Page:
IWM catalogue record
This contains information written on the back of the original print and some of it may be inaccurate.
A formation of B-17 Flying Fortresses of the 91st Bomb Group return to Bassingbourn after a raid on Antwerp. Printed caption on reverse of print: 'Photo Shows - Fortresses coming into their home base on their return from the raid on Antwerp. And April 6th 1943 PN.' Passed for publication 6 Apr 1943. On reverse: Planet News Ltd and US Army Press Censorship Bureau [Stamps]. Print No: 256830. Press caption for image series: ‘EXCLUSIVE PICTURES AS CREWS RETURN FROM RAID. Night and Day air blitz of enemy continues. “Forts” smash Axis factories at Antwerp. Raid carried out by crews who took part in Paris raid previous day. The greatest air offensive in history is being carried out by the Anglo-American air forces. For 72 hours bombs have been crashing down on Hitler’s Europe in the West almost nonstop. Axis Factories, ports and shipping have felt the weight of allied bombs. On Sunday American Fortresses raided the Renault works at Billancourt, near Paris with telling effect. . On Monday the same crews took part in a smashing attacked on the Erla plane engine works at Antwerp, where Minerva car engines used to be made. In addition to the great damage inflicted by the heavy weight of the bombs a number of German Fighters were shot down by the bombers. One of the American Fortresses piloted by 1st Lieut Harold H Beasley of Andalusia, Alabama shot down four German fighters in the Paris raid and another one during the Antwerp Raid. NOTE TO CENSOR: This is the general story for the series of pictures herewith. Each of which bears its individual descriptive caption. Planet News. USAF Facility Visit. 6 Apr 1943.’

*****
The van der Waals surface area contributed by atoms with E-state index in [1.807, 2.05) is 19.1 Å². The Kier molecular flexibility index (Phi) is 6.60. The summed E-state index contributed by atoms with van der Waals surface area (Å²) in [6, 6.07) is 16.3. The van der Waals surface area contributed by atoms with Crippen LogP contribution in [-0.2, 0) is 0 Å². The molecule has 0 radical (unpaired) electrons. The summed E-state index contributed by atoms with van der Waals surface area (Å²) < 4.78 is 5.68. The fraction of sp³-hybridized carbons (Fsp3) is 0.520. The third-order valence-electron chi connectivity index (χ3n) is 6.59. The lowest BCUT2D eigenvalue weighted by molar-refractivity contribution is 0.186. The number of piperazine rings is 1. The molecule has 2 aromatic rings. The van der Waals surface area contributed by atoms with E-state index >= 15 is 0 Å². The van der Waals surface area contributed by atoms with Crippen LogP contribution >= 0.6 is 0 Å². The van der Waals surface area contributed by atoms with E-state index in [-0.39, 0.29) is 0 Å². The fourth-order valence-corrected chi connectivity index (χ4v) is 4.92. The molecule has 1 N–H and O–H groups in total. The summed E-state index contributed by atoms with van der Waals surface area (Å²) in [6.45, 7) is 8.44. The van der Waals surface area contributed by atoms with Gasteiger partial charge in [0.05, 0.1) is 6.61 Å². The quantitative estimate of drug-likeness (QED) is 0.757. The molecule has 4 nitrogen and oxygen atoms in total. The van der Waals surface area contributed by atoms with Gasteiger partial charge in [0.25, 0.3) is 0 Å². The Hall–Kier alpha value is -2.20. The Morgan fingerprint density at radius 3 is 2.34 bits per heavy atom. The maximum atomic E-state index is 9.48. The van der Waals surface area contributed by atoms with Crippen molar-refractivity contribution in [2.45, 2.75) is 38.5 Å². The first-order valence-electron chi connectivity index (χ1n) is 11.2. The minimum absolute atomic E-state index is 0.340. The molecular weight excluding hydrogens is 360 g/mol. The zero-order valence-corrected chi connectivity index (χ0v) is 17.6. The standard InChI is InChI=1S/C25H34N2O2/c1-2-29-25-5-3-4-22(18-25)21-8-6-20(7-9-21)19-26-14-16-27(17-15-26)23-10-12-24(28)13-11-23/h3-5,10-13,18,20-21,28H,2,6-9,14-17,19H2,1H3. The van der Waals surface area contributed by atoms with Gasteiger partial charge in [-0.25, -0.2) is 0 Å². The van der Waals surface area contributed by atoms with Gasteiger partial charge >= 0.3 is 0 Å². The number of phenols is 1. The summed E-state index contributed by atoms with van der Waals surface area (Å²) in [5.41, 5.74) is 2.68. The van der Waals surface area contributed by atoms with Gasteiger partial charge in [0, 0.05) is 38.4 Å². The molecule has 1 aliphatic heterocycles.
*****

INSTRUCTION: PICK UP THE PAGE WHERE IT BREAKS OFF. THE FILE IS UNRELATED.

The 91st Bombardment Group (Heavy) was activated at Harding Field, Louisiana on 15-April-1942 and went to MacDill Field, Florida for the first phase of training from 16-May-1942 to 25-June-1942. The Group was then assigned to 2nd Air Force at Walla...
Military site : airfield
Now home to a museum all about the aifield and its USAAF residents (http://www.towermuseumbassingbourn.co.uk/) , Bassingbourn opened in 1938 as part of the RAF's pre-war expansion programme. The RAF continued to use it until late in 1942 when its long...